Science Questions

Will technology increase social divide?

Thu, 19th Sep 2013

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Peter Macree asked:

Could rapid advancements with technology led to higher levels of social inequality?


We close the show with Tamara Roukaerts, marketing tech expert from TRM&C who answers a question that listener Peter Macree got in touch with: Could rapid advancements with technology lead to higher levels of social inequality?

Tamara -   Well certainly, a lot of technology does confer an efficiency Crowd Walkingadvantage on people who use it.  So, if you have a Smartphone, there potentially is an advantage over someone who has a feature phone.  If you use the internet, you potentially have an economic advantage over somebody who does not use the internet. 

These kinds of disparities in access to technology do have socio-economic implications.  They can sometimes even serve to increase the divide.  I think that's why itís so important to bear that in mind when new technologies come on stream, so that fewer people get left behind. 

Itís really easy to glance over the fact that over 20% of the UK population have yet to go online.  That's more than 10 million people and 16 million lack basic internet skills, like being able to send an email or browsing the internet.  Potentially, that would be like a social or an economic handicap.  You might find it extremely difficult to get a job.  Over 90% of jobs these days actually have some ICT component to them.

Hannah -   Thanks to Tamara Roukaerts. 


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Technology impacts our life in many ways. 

As mentioned, there is a portion of people who don't use the internet, or use it infrequently.  Many are elderly.  I know my grandmother never used a computer, although perhaps she would have enjoyed some of the research aspects that the WWW has brought with it.  But, truthfully, those that don't embrace computers can still be excellent contributors to society.  Sometimes keeping up with the latest technology can be overrated, and often a big waste of time and expense.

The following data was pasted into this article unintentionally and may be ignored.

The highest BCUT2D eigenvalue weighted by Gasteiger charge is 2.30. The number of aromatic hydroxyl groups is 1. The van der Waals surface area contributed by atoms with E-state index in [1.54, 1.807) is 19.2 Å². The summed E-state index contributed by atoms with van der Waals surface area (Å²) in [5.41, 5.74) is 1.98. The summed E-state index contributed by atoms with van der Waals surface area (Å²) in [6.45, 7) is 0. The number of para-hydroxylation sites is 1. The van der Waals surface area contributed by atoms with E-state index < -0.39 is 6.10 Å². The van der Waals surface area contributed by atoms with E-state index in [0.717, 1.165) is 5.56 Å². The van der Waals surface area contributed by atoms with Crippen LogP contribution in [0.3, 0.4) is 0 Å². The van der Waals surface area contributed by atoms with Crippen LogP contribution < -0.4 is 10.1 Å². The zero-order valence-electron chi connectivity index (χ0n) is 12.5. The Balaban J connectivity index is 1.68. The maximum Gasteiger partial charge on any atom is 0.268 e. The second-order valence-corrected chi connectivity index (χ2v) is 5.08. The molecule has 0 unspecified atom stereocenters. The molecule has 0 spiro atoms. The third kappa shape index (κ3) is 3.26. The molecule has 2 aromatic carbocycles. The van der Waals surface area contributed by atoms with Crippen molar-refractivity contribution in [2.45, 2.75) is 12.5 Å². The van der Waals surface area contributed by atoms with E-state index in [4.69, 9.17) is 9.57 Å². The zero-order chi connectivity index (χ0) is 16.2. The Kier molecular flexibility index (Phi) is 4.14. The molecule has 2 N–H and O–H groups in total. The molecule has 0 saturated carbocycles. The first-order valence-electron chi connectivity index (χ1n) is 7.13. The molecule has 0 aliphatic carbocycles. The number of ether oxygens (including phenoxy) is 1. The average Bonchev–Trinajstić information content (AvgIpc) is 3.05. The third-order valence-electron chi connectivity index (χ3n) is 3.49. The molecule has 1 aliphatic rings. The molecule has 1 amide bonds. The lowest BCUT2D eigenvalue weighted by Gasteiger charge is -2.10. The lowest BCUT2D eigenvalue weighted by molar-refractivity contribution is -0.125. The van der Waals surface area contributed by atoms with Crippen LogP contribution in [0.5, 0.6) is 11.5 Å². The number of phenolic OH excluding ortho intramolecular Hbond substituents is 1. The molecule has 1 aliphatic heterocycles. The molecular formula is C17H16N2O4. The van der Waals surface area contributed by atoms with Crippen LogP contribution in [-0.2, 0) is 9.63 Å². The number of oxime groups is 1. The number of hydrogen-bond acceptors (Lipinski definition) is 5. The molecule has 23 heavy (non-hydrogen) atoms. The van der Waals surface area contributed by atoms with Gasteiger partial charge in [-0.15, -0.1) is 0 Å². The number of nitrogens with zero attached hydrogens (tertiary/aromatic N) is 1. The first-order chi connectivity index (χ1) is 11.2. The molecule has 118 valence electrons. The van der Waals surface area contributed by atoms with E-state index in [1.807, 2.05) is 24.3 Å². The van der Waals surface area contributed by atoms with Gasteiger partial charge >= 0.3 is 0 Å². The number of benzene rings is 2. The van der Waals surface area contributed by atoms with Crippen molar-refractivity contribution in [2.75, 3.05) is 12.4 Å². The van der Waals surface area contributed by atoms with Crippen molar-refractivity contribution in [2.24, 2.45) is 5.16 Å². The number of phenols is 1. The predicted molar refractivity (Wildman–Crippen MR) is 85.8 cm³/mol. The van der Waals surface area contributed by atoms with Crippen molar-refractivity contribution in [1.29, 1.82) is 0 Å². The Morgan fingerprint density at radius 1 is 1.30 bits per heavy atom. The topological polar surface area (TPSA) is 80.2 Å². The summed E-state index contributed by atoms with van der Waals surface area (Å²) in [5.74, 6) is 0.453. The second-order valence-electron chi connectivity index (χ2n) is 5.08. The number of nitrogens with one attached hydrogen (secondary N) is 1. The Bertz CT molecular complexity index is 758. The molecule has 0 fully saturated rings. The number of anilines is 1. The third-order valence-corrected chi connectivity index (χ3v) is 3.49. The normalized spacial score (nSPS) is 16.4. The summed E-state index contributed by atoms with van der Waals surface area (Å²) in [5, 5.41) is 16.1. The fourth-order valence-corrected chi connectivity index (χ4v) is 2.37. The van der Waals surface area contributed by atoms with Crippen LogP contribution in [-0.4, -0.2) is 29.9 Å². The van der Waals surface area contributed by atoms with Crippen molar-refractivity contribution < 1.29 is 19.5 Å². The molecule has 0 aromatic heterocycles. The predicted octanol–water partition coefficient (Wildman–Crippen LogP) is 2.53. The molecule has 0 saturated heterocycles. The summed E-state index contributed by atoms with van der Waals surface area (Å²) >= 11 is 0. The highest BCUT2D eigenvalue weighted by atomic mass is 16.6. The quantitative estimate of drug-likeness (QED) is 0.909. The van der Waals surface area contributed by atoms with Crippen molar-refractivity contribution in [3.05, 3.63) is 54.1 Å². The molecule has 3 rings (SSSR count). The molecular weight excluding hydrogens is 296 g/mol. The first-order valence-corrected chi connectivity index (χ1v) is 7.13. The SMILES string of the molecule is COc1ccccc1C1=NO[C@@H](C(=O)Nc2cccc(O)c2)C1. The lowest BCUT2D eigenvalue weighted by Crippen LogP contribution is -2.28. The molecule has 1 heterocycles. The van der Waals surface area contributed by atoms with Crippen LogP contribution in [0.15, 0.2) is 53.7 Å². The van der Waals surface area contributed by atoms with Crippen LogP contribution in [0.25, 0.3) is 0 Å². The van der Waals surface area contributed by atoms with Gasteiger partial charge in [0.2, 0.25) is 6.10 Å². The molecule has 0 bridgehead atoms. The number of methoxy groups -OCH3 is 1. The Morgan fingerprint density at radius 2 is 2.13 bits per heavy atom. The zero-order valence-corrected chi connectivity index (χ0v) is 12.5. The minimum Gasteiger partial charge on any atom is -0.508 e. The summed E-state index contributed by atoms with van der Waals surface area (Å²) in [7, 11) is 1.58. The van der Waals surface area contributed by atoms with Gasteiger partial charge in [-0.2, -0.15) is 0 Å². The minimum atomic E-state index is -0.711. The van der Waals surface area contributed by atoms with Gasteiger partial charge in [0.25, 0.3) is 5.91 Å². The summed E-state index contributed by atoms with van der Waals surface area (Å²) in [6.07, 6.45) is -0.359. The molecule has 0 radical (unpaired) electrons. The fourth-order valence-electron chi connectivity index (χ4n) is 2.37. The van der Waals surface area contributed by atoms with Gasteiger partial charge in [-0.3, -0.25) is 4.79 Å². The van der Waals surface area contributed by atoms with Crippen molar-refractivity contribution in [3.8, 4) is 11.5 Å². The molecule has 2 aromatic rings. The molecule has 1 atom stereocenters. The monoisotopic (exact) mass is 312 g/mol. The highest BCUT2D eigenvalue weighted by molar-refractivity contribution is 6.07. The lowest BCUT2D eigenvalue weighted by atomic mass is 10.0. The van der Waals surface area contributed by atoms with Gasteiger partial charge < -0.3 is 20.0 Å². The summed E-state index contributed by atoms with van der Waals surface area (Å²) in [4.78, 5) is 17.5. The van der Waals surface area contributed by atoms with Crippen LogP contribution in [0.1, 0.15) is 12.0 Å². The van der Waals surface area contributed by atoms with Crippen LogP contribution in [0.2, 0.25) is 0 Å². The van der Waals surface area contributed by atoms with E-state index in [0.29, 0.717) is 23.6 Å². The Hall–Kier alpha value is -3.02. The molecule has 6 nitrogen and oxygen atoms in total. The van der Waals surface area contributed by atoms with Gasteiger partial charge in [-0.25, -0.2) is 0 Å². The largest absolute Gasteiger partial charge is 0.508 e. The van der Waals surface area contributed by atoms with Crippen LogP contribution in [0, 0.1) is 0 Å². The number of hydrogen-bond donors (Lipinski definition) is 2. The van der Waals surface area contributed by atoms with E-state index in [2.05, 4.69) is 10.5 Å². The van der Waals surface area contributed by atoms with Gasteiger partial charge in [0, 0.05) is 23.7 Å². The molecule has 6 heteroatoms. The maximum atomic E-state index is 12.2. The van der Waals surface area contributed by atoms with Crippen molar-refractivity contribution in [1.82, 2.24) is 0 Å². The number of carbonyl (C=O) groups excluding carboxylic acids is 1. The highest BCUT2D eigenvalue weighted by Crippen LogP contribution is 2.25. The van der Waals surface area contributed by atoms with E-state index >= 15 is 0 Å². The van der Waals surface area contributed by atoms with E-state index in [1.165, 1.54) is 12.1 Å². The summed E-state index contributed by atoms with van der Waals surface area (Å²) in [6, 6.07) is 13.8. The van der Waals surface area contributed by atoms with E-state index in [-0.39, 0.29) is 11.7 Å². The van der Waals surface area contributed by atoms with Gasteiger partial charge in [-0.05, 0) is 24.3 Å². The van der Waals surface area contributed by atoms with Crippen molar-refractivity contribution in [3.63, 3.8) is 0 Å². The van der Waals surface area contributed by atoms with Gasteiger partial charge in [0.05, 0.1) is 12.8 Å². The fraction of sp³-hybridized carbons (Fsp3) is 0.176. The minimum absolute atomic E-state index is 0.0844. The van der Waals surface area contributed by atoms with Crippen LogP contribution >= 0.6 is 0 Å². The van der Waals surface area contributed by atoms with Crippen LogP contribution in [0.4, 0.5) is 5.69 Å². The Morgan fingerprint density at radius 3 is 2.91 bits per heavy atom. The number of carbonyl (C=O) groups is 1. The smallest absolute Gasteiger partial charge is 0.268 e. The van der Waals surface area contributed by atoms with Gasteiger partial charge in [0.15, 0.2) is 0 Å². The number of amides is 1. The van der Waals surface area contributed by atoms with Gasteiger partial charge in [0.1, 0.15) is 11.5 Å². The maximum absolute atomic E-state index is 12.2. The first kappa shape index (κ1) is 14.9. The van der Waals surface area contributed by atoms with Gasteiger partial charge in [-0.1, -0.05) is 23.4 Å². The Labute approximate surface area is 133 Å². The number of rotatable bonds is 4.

Another aspect of technology is actually replacing workers with technology.  This has been going on for hundreds of years, especially in Europe where the guild and apprentice system was replaced by the factories and assembly lines. 

Looking at grocery stores, we've gone from every item being individually marked, and price increases meaning relabeling everything, to simply scanning bar codes.  And, now "self-checkouts" are common.

I'd hate to think how many people have been displaced by robots in the auto industry.  Computers certainly have caused a great increase in the document production ability of individuals in the work place (good or bad).

What will happen as more workers are displaced by improved computers and robots?

"Displacing workers" has to a large extent meant an increase in worker productivity.  So far, the 20th and 21st centuries have brought a tremendous increase in personal wealth. 
Bigger houses,
More cars.
More stuff.
More disposable stuff.  No need to take one's shoes to the cobbler for repair.  When your TV breaks, just buy a new one. 
Shorter work weeks.
I suppose that women have always worked to some extent, but somehow we have even absorbed the merger of men and women in the workplace.

Undoubtedly there have been people left behind.  But, so far, technology has brought wealth to the society.  It is hard to predict how future technology will continue to impact the world, but it may mean less work and more wealth.